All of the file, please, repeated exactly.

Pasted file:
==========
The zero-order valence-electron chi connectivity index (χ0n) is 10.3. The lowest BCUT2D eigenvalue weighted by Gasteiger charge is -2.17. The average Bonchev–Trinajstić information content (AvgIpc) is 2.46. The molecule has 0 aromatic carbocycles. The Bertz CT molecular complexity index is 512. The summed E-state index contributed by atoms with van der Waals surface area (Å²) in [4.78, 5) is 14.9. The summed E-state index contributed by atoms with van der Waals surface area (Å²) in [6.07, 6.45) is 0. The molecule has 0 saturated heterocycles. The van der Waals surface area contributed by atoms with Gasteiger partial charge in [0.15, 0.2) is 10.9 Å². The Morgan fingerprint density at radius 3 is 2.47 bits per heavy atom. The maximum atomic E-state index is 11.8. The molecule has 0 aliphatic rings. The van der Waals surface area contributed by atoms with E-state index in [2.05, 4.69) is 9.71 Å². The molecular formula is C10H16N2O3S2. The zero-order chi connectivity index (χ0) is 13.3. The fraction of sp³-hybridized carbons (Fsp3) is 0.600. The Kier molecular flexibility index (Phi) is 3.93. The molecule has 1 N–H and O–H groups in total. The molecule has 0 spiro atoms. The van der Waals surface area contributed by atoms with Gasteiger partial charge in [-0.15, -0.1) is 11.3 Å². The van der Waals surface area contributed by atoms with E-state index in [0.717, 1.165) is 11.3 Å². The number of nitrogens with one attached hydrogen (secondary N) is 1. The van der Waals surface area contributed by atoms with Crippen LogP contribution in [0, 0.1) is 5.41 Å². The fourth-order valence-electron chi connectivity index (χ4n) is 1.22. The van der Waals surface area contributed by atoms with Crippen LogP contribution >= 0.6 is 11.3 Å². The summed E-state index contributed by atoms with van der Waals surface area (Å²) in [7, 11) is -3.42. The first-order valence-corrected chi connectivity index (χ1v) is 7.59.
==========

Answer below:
The zero-order valence-electron chi connectivity index (χ0n) is 10.3. The lowest BCUT2D eigenvalue weighted by Gasteiger charge is -2.17. The average Bonchev–Trinajstić information content (AvgIpc) is 2.46. The molecule has 0 aromatic carbocycles. The Bertz CT molecular complexity index is 512. The summed E-state index contributed by atoms with van der Waals surface area (Å²) in [4.78, 5) is 14.9. The summed E-state index contributed by atoms with van der Waals surface area (Å²) in [6.07, 6.45) is 0. The molecule has 0 saturated heterocycles. The van der Waals surface area contributed by atoms with Gasteiger partial charge in [0.15, 0.2) is 10.9 Å². The Morgan fingerprint density at radius 3 is 2.47 bits per heavy atom. The maximum atomic E-state index is 11.8. The molecule has 0 aliphatic rings. The van der Waals surface area contributed by atoms with E-state index in [2.05, 4.69) is 9.71 Å². The molecular formula is C10H16N2O3S2. The zero-order chi connectivity index (χ0) is 13.3. The fraction of sp³-hybridized carbons (Fsp3) is 0.600. The Kier molecular flexibility index (Phi) is 3.93. The molecule has 1 N–H and O–H groups in total. The molecule has 0 spiro atoms. The van der Waals surface area contributed by atoms with Gasteiger partial charge in [-0.15, -0.1) is 11.3 Å². The van der Waals surface area contributed by atoms with E-state index in [0.717, 1.165) is 11.3 Å². The number of nitrogens with one attached hydrogen (secondary N) is 1. The van der Waals surface area contributed by atoms with Crippen LogP contribution in [0, 0.1) is 5.41 Å². The fourth-order valence-electron chi connectivity index (χ4n) is 1.22. The van der Waals surface area contributed by atoms with Crippen LogP contribution >= 0.6 is 11.3 Å². The summed E-state index contributed by atoms with van der Waals surface area (Å²) in [7, 11) is -3.42. The first-order valence-corrected chi connectivity index (χ1v) is 7.59.